On October 11, Finance Minister Clyde Caruana delivered the 2022 Budget speech in Parliament. As in most years, while many journalists and Maltese citizens focused on the Budget measures being introduced, not much attention was given to the state of the country’s finances.
This is important to periodically review, especially at a time when the devastating economic impact of the pandemic has left a huge dent across all economies and government finances worldwide.
It is of fundamental importance for investors to assess the financial soundness of a company (by reviewing the financial statements) before contemplating an investment in a bond or equity offering. Likewise, the investing public should also review the government’s finances to gauge its overall creditworthiness since this has a bearing on a multitude of factors, among which the credit rating given by international rating agencies.
In addition to the Budget speech, the finance minister also published the Financial Estimates and Economic Survey which provides detailed information on the government’s finances, including revised estimates for 2021 as well as estimates for the next three years.
The government is expecting a deficit of €1.55bn in 2021 (equivalent to 11% of GDP) compared to the original estimate in last year’s Budget of a deficit of €757m (or 5.9% of GDP). The revised expectation for the 2021 deficit of €1.55bn is also above the deficit incurred in 2020 which amounted to €1.27bn.
While the effects of the pandemic are undoubtedly one of the main reasons for the wide discrepancy between the original expectations for 2021 and the revised estimates for this year, it would be fruitful to obtain a clearer understanding of the reasons for such a material variance as one expects from companies who issue financial instruments to the public when such discrepancies take place.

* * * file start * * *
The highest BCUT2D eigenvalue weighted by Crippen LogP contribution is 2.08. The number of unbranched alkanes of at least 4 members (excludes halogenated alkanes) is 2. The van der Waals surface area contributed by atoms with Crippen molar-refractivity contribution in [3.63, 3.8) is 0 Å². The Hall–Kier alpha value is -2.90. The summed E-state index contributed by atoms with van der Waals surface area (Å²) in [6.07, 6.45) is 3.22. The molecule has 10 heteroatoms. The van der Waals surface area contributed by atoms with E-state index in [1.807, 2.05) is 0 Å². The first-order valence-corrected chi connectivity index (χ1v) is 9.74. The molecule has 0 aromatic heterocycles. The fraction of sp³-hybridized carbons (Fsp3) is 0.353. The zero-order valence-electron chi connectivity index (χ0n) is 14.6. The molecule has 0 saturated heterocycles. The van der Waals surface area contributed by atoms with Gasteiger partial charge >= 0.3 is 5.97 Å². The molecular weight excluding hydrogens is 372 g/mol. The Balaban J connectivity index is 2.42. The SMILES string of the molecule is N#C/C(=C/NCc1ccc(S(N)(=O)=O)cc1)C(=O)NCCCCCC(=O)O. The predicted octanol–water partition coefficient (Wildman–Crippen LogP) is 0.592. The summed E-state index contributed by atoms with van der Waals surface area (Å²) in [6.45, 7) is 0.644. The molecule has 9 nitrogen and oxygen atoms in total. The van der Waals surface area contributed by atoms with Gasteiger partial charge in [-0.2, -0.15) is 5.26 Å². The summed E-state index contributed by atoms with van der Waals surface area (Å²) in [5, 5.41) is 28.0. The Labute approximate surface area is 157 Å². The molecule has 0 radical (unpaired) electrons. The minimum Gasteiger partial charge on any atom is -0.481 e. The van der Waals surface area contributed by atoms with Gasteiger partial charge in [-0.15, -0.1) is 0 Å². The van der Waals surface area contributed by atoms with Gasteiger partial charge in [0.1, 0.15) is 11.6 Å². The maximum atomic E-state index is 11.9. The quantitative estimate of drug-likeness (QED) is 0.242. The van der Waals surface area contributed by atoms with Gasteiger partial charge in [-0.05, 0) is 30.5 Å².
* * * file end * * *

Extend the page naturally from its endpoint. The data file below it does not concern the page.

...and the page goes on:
As a result of this year’s deficit of €1.55bn, the overall public debt is being estimated to rise to €8.56bn by the end of 2021, which is equivalent to 61.3% of GDP. This is an important metric used by international credit rating agencies when assessing a country’s risk profile.
The government is forecasting an improved economic environment in the years ahead, with real GDP growth anticipated to amount to 6.5% in 2022, 4.7% in 2023 and 4.5% in 2024. However, in 2022, the government is forecasting a deficit of €850m which would be equivalent to 5.6% of GDP with the overall public debt, increasing to €9.37bn by the end of 2022 (equivalent to 61.8% of GDP). Furthermore, the government debt is expected to surpass €10bn in 2023 and 2024 as the deficit is expected to amount to €707m in 2023 and €496m in 2024.
Thankfully, Malta entered the pandemic from a position of strength as the debt-to-GDP ratio had dropped to 43% in 2019, which was far superior to the debt metrics of many other countries across the eurozone. It is also worth highlighting that the increase in the debt-to-GDP ratio to over 60% in the coming years compares favourably to the present situation across the eurozone with an average debt-to-GDP ratio of above 100% and the recent peak in Malta which amounted to just over 70% in 2012.
In view of the sizeable deficits over the past two years, the government resorted to record borrowings to finance the deficits as well as to finance Malta Government Stocks that mature on an annual basis.
The total MGS issuance in 2020 amounted to €1.4 billion, including the issuance of a further €95m in the 62+ Government Savings Bonds. At the time of the 2021 Budget speech in October 2020, the total amount of new borrowing anticipated for 2021 amounted to just under €980m. However, in view of the much higher-than-expected deficit (€1.55bn versus the earlier estimate of €757m), the actual borrowings already raised this year coupled with the additional amounts required by the end of the year will amount to a record of €1.8bn (of which €462m were redemptions of MGS that matured in 2021).
This elevated rate of new issuance is anticipated to continue in the coming three years as the government requires €1.2bn in new borrowings in both 2022 and 2023 and a further €1.1bn in 2024. These new borrowings will be required to finance the deficits expected to amount to €850m in 2022, €707m in 2023 and €496m in 2024 as indicated earlier, as well as the MGS redemptions taking place in each of the next three years.